My advice to aspiring humor columnists is: Never make fun of North Dakota. Because the North Dakotans will invite you, nicely but relentlessly, to visit, and eventually you'll have to accept. When you get there, they'll be incredibly nice to you, treating you with such warmth and hospitality that before long you feel almost like family. Then they will try to asphyxiate you with sewer gas.
I found this out when I went to Grand Forks, N.D., in January. I had made fun of Grand Forks and its sister city, East Grand Forks, Minn., for calling themselves the Grand Cities and declaring that they are "where the earth meets the sky." (This turns out to be slightly inaccurate: Between the earth and the sky, there's a layer of really hard ice.)
I arrived at Grand Forks International Airport on a subzero Tuesday night. And that was inside the terminal. Outside it was much worse. I'm pretty sure wolves were stalking me as I staggered across the wind-whipped parking lot, wondering if there could be a colder place on the planet. Unfortunately, there was: the interior of my rental car, which had liquid oxygen on the seats.
The way the North Dakotans deal with this is to leave their cars running. The state fuel-economy average must be around .000003 miles per gallon, because everywhere you go, you see unattended cars with the motors running. Many people start their cars with remote-control devices, but I believe that some of the smarter cars spontaneously start themselves to keep warm.
The thing is, nobody steals the unattended cars, or anything else. During my visit, roughly once every four minutes a North Dakotan would remind me, in a nice way, that they have hardly any crime up there, in stark contrast to my city, Miami, where, as the North Dakotans understand it, you can't hear yourself think for all the machine-gun fire. But I can't argue with them: It does feel very safe up there, and everybody does seem to get along, even though the population is quite diverse, ranging all the way from people whose ancestors immigrated from Norway, to people whose ancestors immigrated from a different part of Norway.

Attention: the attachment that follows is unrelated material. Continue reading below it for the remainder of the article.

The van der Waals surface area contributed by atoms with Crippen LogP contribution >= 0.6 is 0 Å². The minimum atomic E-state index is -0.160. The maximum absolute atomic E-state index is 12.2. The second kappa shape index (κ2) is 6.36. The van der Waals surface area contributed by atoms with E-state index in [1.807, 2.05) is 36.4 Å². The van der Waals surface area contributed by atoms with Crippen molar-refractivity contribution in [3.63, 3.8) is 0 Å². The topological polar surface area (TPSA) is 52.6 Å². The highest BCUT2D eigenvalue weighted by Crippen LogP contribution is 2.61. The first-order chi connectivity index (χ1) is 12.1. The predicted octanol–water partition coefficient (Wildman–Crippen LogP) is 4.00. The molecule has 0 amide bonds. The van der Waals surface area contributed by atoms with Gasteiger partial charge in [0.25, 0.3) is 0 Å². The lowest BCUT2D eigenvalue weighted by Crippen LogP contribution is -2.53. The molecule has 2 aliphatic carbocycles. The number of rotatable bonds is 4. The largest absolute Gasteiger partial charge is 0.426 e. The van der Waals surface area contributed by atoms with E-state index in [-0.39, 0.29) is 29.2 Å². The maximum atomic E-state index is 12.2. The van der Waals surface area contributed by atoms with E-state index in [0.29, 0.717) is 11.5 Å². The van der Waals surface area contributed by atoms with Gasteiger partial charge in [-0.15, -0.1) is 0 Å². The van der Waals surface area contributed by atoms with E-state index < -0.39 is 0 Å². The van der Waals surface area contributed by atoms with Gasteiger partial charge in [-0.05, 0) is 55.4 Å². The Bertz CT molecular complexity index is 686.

I spent part of a day driving around the Greater Grand Forks area, where you can see many breathtakingly spectacular vistas if you have taken hallucinogenic drugs. Otherwise you'll see a lot of really flat agriculture covered by snow. But the people are very nice, and I saw absolutely no crimes committed, even though many cultivating machines were sitting unattended.
The Grand Cities themselves are more urban, featuring stores and restaurants, with the occasional unattended car running outside. The Grand Cities are trying to attract more tourists and businesses, so I urge everybody to go up there and check it out. There is PLENTY of parking.
My most memorable experience was a ceremony in which a municipal sewage pumping station was formally named after me. I am not making this up. They took me in a limousine to the station, where more than 100 people had gathered, even though the temperature was about 8,500 degrees below zero. The mayor of Grand Forks, Mike Brown, read a nice speech in which he flatteringly compared my work to the production of excrement. Then came the big moment when I unveiled a big sign on the building, with large letters stating: DAVE BARRY LIFT STATION NO. 16.
Words cannot convey what it feels like to look at a building with your name on it - a building capable of pumping 450,000 gallons of untreated sewage per day - and hear the unmistakable WHUPWHUPWHUP of North Dakotans enthusiastically applauding with heavy gloves. It was a wonderful occasion, until they took me on a tour of the pumping station. When they opened the door, WHOOSH, we were engulfed by a cloud of pent-up fumes from the Outhouse From Hell.
Fortunately, I survived, and went on to have several more memorable experiences in the Grand Cities. Some other time, I'll tell you about the sport of ice fishing, which is irrefutable proof that prolonged exposure to cold causes brain damage. Until then, keep your engines running.